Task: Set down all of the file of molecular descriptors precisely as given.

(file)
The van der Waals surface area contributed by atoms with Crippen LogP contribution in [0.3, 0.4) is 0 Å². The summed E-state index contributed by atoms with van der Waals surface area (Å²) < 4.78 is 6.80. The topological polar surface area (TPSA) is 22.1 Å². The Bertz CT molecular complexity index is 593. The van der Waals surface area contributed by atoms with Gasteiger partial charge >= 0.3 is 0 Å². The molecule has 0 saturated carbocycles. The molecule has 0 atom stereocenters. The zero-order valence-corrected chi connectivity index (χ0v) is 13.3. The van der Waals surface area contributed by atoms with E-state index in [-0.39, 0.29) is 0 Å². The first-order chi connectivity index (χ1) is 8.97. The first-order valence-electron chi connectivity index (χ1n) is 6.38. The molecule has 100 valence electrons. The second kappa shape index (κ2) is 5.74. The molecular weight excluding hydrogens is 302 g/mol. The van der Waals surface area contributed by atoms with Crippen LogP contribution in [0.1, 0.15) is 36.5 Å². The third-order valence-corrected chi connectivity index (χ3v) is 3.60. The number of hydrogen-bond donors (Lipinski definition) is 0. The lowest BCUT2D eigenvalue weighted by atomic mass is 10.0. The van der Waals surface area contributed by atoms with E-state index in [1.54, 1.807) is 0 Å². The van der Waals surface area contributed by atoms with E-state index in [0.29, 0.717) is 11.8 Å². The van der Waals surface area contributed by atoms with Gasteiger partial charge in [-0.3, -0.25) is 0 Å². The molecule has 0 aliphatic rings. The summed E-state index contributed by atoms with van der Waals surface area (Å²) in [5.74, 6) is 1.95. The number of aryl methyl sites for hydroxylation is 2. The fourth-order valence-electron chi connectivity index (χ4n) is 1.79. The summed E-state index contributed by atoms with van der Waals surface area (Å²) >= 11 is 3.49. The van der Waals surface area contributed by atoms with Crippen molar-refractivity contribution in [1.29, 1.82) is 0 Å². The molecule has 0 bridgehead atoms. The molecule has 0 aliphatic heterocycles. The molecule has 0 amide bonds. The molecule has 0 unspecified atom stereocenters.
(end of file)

The van der Waals surface area contributed by atoms with Crippen LogP contribution in [0.3, 0.4) is 0 Å². The summed E-state index contributed by atoms with van der Waals surface area (Å²) < 4.78 is 6.80. The topological polar surface area (TPSA) is 22.1 Å². The Bertz CT molecular complexity index is 593. The van der Waals surface area contributed by atoms with Gasteiger partial charge >= 0.3 is 0 Å². The molecule has 0 saturated carbocycles. The molecule has 0 atom stereocenters. The zero-order valence-corrected chi connectivity index (χ0v) is 13.3. The van der Waals surface area contributed by atoms with E-state index in [-0.39, 0.29) is 0 Å². The first-order chi connectivity index (χ1) is 8.97. The first-order valence-electron chi connectivity index (χ1n) is 6.38. The molecule has 100 valence electrons. The second kappa shape index (κ2) is 5.74. The molecular weight excluding hydrogens is 302 g/mol. The van der Waals surface area contributed by atoms with Crippen LogP contribution in [0.1, 0.15) is 36.5 Å². The third-order valence-corrected chi connectivity index (χ3v) is 3.60. The number of hydrogen-bond donors (Lipinski definition) is 0. The lowest BCUT2D eigenvalue weighted by atomic mass is 10.0. The van der Waals surface area contributed by atoms with E-state index in [1.54, 1.807) is 0 Å². The van der Waals surface area contributed by atoms with E-state index in [0.29, 0.717) is 11.8 Å². The van der Waals surface area contributed by atoms with Gasteiger partial charge in [-0.3, -0.25) is 0 Å². The molecule has 0 aliphatic rings. The summed E-state index contributed by atoms with van der Waals surface area (Å²) in [5.74, 6) is 1.95. The number of aryl methyl sites for hydroxylation is 2. The fourth-order valence-electron chi connectivity index (χ4n) is 1.79. The summed E-state index contributed by atoms with van der Waals surface area (Å²) >= 11 is 3.49. The van der Waals surface area contributed by atoms with Crippen molar-refractivity contribution in [1.29, 1.82) is 0 Å². The molecule has 0 bridgehead atoms. The molecule has 0 aliphatic heterocycles. The molecule has 0 amide bonds. The molecule has 0 unspecified atom stereocenters.